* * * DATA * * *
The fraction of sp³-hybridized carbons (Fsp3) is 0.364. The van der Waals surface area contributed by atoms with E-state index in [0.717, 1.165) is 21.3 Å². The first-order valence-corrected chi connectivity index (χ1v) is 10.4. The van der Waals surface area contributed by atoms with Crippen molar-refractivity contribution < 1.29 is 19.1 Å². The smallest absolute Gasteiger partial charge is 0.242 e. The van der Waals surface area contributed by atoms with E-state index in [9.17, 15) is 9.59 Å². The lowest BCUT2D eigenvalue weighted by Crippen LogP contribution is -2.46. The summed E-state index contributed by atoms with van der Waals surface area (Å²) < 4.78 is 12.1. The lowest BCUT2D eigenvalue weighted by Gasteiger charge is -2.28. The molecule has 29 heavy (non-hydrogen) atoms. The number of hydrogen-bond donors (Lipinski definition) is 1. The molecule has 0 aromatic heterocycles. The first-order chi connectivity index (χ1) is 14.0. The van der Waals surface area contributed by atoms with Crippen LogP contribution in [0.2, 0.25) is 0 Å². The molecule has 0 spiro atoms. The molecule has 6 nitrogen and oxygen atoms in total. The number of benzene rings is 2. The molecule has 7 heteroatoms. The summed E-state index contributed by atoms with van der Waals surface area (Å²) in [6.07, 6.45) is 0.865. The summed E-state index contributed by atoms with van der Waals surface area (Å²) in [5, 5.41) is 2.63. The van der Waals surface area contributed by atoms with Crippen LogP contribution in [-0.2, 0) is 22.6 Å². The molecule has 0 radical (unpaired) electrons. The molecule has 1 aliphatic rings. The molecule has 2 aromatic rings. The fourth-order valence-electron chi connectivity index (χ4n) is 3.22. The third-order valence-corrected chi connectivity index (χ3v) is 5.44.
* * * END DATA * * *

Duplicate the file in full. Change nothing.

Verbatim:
The fraction of sp³-hybridized carbons (Fsp3) is 0.364. The van der Waals surface area contributed by atoms with E-state index in [0.717, 1.165) is 21.3 Å². The first-order valence-corrected chi connectivity index (χ1v) is 10.4. The van der Waals surface area contributed by atoms with Crippen molar-refractivity contribution < 1.29 is 19.1 Å². The smallest absolute Gasteiger partial charge is 0.242 e. The van der Waals surface area contributed by atoms with E-state index in [9.17, 15) is 9.59 Å². The lowest BCUT2D eigenvalue weighted by Crippen LogP contribution is -2.46. The summed E-state index contributed by atoms with van der Waals surface area (Å²) < 4.78 is 12.1. The lowest BCUT2D eigenvalue weighted by Gasteiger charge is -2.28. The molecule has 29 heavy (non-hydrogen) atoms. The number of hydrogen-bond donors (Lipinski definition) is 1. The molecule has 0 aromatic heterocycles. The first-order chi connectivity index (χ1) is 14.0. The van der Waals surface area contributed by atoms with Crippen LogP contribution in [0.2, 0.25) is 0 Å². The molecule has 0 spiro atoms. The molecule has 6 nitrogen and oxygen atoms in total. The number of benzene rings is 2. The molecule has 7 heteroatoms. The summed E-state index contributed by atoms with van der Waals surface area (Å²) in [6.07, 6.45) is 0.865. The summed E-state index contributed by atoms with van der Waals surface area (Å²) in [5, 5.41) is 2.63. The van der Waals surface area contributed by atoms with Crippen LogP contribution in [-0.2, 0) is 22.6 Å². The molecule has 0 radical (unpaired) electrons. The molecule has 1 aliphatic rings. The molecule has 2 aromatic rings. The fourth-order valence-electron chi connectivity index (χ4n) is 3.22. The third-order valence-corrected chi connectivity index (χ3v) is 5.44.